Using Writing in Your Course Context

While all instructors want students’ writing to be clear, coherent, and insightful, what counts as a feature of good writing can mean very different things depending on the discipline and course context.

Disciplines often demand specialized writing tasks with specific communication purposes for specific audience needs. Undergraduate students, by contrast, travel across disciplines as they move from general education courses to the range of topics in their majors. When writing activities are well designed and when the key features of discipline-specific writing are made explicit, students develop insights into the ways of thinking and knowing in their fields of study. When writing activities lack a clear purpose and audience, students may feel as though they are merely completing assignments according to the idiosyncratic demands of their instructors.

Black wall with various writing examples including music, diagrams, charts

When considering characteristics of writing in your discipline, start by thinking about the authentic contexts for writing and communication in your field. How do people share information? What kinds of things might be included? What media do people choose? Who are the audiences with whom they communicate? What do those messages look like? In many departments and programs on campus, Writing Plans developed by your department will provide faculty-developed guidance on the forms of writing in your field and graduation level expectations for student writers. Current writing plans are available online.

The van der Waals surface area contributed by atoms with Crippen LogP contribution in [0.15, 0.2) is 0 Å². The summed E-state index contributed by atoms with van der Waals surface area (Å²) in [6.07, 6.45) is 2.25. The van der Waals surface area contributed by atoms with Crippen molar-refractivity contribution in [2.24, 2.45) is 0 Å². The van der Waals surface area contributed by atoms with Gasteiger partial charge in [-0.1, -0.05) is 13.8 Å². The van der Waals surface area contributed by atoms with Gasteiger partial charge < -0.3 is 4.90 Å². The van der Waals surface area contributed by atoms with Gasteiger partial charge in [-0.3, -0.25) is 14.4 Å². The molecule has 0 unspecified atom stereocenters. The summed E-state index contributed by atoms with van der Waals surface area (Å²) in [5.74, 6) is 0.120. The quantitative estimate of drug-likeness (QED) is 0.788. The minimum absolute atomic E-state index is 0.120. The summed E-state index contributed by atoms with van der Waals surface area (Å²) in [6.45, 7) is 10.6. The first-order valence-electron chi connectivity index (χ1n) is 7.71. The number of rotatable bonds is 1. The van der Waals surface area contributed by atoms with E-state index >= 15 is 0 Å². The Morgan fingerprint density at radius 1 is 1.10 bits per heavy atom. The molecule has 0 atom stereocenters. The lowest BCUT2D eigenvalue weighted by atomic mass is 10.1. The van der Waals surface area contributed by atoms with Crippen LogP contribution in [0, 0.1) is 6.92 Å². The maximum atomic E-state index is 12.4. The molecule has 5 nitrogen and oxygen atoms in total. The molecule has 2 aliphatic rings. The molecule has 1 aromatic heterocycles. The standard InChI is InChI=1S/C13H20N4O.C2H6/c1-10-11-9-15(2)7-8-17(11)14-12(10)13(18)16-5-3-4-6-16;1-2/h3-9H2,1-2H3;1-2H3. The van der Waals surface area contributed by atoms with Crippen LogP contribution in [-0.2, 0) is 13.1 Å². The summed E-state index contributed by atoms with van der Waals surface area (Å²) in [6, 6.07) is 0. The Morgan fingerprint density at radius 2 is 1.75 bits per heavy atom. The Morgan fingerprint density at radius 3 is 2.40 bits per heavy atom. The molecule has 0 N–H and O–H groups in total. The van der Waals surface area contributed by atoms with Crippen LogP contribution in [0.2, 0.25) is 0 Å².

When translating those answers to the context of your class, consider the learning goals of your course. What do you want students to know and be able to do? How do you know their learning is successful? When considered together, these learning goals will guide you to the purposes, tasks, and audiences for your assignments. You may even choose to add a syllabus statement on the role of writing in your course and your field.

Writing Enriched Curriculum

The Writing-Enriched Curriculum program supports undergraduate departments as they develop plans for ensuring relevant and meaningful writing practice in all curricula and majors. Follow this link to see department-generated writing abilities and department-determined criteria for assessing writing.